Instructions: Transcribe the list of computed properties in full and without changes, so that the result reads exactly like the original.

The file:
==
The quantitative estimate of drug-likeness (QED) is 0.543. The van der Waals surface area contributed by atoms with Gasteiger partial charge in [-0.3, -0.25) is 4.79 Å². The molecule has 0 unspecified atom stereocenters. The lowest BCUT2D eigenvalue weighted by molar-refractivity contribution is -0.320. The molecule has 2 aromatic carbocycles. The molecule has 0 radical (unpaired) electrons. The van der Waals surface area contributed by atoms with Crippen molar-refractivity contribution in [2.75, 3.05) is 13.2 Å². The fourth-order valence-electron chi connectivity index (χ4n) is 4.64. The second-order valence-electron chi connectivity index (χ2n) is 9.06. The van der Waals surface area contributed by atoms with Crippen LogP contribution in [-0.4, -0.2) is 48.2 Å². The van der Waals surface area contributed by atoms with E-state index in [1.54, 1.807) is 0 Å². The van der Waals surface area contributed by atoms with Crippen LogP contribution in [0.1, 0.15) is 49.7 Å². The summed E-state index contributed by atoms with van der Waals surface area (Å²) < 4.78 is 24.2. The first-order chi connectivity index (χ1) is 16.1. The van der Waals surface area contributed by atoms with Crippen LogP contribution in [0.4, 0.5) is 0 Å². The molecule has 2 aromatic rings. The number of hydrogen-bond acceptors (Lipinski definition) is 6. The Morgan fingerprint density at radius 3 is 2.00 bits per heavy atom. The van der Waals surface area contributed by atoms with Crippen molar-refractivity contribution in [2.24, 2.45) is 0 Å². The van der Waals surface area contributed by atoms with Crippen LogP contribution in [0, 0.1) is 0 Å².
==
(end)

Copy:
The quantitative estimate of drug-likeness (QED) is 0.543. The van der Waals surface area contributed by atoms with Gasteiger partial charge in [-0.3, -0.25) is 4.79 Å². The molecule has 0 unspecified atom stereocenters. The lowest BCUT2D eigenvalue weighted by molar-refractivity contribution is -0.320. The molecule has 2 aromatic carbocycles. The molecule has 0 radical (unpaired) electrons. The van der Waals surface area contributed by atoms with Crippen molar-refractivity contribution in [2.75, 3.05) is 13.2 Å². The fourth-order valence-electron chi connectivity index (χ4n) is 4.64. The second-order valence-electron chi connectivity index (χ2n) is 9.06. The van der Waals surface area contributed by atoms with Crippen LogP contribution in [-0.4, -0.2) is 48.2 Å². The van der Waals surface area contributed by atoms with E-state index in [1.54, 1.807) is 0 Å². The van der Waals surface area contributed by atoms with Crippen LogP contribution in [0.1, 0.15) is 49.7 Å². The summed E-state index contributed by atoms with van der Waals surface area (Å²) < 4.78 is 24.2. The first-order chi connectivity index (χ1) is 16.1. The van der Waals surface area contributed by atoms with Crippen LogP contribution in [0.4, 0.5) is 0 Å². The molecule has 2 aromatic rings. The number of hydrogen-bond acceptors (Lipinski definition) is 6. The Morgan fingerprint density at radius 3 is 2.00 bits per heavy atom. The van der Waals surface area contributed by atoms with Crippen molar-refractivity contribution in [2.24, 2.45) is 0 Å². The van der Waals surface area contributed by atoms with Crippen LogP contribution in [0, 0.1) is 0 Å².